Ken LaMarca, vice president of sales and marketing, OnSSI: While 4K, multi-sensor and panoramic cameras gained traction in 2015, they have not yet reached their full potential, mainly because the technology needed to support these solutions has struggled to catch up. Therefore, the next great technologies will be those that bring about the necessary advances in data compression and storage density to enable end users’ systems to manage 4K and multi-sensor video streams. Most notable – or at least the most talked-about – of these technologies is the H.265 compression algorithm, which promises a 50 percent greater reduction of video file sizes over current compression standard, H.264. However, to accomplish this reduction requires significant processing power, which is one area where hardware has lagged. The good news is that as the costs of high-powered processors and high-density storage solutions become more cost-efficient, H.265 will become a reality, with all three combining to be the “next big thing” in video technology.

Uri Guterman, video solutions product manager, Qognify: The next technology innovation will be in the video analytics domain, following technological breakthroughs in machine learning such as deep learning.

SIW: There has been a lot buzz surrounding the enhanced benefits offered by H.265, but the compression standard has yet to garner widespread support across the industry. Will this change in 2016 or is there still yet more work that needs to be done?

Woodhouse: Chinese vendors and component suppliers were amongst the first to bring H.265 technologies to the mass market; however, other vendors and some Chinese vendors continue to invest in the further development of H.264. This means in some cases there is not too much difference in performance between some first gen H.265 and the latest generation of H.264-based compression.

However, as the next generations of smartphones and smart TVs increase the use of the H.265 codec in the consumer market, we will see its further refinement and use in the video surveillance industry. Potentially, we are set up for more rapid mass market adoption of H.265 than we saw with H.264.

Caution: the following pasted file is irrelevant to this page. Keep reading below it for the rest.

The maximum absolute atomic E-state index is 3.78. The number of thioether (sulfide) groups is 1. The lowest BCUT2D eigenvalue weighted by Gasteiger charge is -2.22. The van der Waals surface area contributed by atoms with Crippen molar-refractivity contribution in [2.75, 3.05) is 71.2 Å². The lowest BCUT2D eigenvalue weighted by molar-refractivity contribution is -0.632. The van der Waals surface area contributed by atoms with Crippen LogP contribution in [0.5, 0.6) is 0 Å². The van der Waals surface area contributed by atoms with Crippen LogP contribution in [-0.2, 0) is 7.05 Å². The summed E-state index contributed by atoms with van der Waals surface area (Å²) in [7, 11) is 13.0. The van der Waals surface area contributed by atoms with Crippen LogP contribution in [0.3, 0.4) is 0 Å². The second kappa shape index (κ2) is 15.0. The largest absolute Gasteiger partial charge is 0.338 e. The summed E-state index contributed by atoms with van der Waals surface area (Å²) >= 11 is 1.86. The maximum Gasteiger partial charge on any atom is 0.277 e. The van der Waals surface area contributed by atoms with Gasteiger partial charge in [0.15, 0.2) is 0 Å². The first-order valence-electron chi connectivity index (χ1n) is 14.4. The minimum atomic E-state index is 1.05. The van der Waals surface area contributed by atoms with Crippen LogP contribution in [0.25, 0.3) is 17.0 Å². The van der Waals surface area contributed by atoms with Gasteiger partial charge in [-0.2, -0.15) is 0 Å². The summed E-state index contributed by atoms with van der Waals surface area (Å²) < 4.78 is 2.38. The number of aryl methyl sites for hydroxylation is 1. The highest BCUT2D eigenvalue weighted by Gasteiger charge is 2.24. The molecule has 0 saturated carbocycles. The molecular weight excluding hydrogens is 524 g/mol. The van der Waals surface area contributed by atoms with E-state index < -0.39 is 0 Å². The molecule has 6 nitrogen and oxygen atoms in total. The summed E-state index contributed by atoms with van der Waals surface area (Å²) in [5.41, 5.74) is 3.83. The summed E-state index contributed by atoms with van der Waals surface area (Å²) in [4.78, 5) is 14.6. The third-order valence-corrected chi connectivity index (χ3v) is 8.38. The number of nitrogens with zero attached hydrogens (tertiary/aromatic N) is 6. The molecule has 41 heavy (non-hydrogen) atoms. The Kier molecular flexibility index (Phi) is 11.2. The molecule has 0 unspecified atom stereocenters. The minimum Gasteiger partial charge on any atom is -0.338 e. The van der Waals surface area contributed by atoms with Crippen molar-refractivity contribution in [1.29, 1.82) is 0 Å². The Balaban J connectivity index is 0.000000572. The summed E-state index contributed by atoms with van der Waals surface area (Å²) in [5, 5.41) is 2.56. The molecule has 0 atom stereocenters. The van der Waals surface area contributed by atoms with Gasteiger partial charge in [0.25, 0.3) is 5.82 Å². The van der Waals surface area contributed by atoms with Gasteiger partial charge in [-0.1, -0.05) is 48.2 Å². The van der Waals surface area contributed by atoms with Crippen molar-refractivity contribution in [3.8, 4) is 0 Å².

Nilsson: H.265 represents true cost savings and will impact the video surveillance business as well as the consumer market. The main challenge to its adoption is that it requires forklift upgrades. Also, the initial versions are likely not going to provide as good of savings as some of the current, refined H.264 implementations. Additionally, there is still uncertainty on the patent situation. Taking all that into account, it is more realistic that H.265 will take off after 2016.

Cook: Naturally, adoption of H.265 is directly tied to adoption of 4K video, which picked up steam in 2015 and will continue to expand in the coming year. Because H.265 offers up to 50 percent greater compression rates than H.264, it is almost a necessity for deploying 4K video solutions. Without that added compression capability, many end users simply cannot justify the higher bandwidth and storage expenses 4K requires. At the same time, I’m sure that H.265 will one day supplant H.264 as the de facto compression standard for video surveillance, but server technology is still catching up with H.265 in terms of processing power and VMS drivers that are capable of supporting both H.264 and H.265. These come at a cost, which can be significant. However, this new compression format will begin to gain some real traction in 2016, running somewhat parallel to the adoption of 4K.